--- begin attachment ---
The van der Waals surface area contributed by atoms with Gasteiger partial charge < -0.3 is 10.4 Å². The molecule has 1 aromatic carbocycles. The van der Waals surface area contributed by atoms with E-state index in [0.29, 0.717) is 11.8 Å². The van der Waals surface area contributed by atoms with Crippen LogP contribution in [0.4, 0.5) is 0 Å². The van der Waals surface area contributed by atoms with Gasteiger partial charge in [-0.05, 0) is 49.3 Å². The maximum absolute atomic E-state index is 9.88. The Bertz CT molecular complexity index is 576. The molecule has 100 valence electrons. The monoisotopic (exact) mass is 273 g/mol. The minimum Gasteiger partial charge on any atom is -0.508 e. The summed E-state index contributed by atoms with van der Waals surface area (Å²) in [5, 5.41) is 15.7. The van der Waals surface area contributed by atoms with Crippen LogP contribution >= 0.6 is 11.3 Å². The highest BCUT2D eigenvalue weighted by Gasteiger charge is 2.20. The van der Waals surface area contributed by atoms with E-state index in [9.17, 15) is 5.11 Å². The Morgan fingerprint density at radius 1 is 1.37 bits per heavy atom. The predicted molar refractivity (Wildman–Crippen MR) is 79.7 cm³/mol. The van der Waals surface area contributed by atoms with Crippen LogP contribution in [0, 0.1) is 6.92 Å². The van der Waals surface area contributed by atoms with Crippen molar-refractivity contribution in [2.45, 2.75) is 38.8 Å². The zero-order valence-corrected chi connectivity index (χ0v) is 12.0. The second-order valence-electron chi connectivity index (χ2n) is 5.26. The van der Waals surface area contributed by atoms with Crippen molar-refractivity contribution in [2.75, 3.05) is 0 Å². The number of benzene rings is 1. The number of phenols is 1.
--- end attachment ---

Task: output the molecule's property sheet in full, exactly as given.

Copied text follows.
The van der Waals surface area contributed by atoms with Gasteiger partial charge < -0.3 is 10.4 Å². The molecule has 1 aromatic carbocycles. The van der Waals surface area contributed by atoms with E-state index in [0.29, 0.717) is 11.8 Å². The van der Waals surface area contributed by atoms with Crippen LogP contribution in [0.4, 0.5) is 0 Å². The van der Waals surface area contributed by atoms with Gasteiger partial charge in [-0.05, 0) is 49.3 Å². The maximum absolute atomic E-state index is 9.88. The Bertz CT molecular complexity index is 576. The molecule has 100 valence electrons. The monoisotopic (exact) mass is 273 g/mol. The minimum Gasteiger partial charge on any atom is -0.508 e. The summed E-state index contributed by atoms with van der Waals surface area (Å²) in [5, 5.41) is 15.7. The van der Waals surface area contributed by atoms with Crippen LogP contribution >= 0.6 is 11.3 Å². The highest BCUT2D eigenvalue weighted by Gasteiger charge is 2.20. The van der Waals surface area contributed by atoms with E-state index in [9.17, 15) is 5.11 Å². The Morgan fingerprint density at radius 1 is 1.37 bits per heavy atom. The predicted molar refractivity (Wildman–Crippen MR) is 79.7 cm³/mol. The van der Waals surface area contributed by atoms with Crippen LogP contribution in [0, 0.1) is 6.92 Å². The van der Waals surface area contributed by atoms with Crippen molar-refractivity contribution in [2.45, 2.75) is 38.8 Å². The zero-order valence-corrected chi connectivity index (χ0v) is 12.0. The second-order valence-electron chi connectivity index (χ2n) is 5.26. The van der Waals surface area contributed by atoms with Crippen molar-refractivity contribution in [2.75, 3.05) is 0 Å². The number of benzene rings is 1. The number of phenols is 1.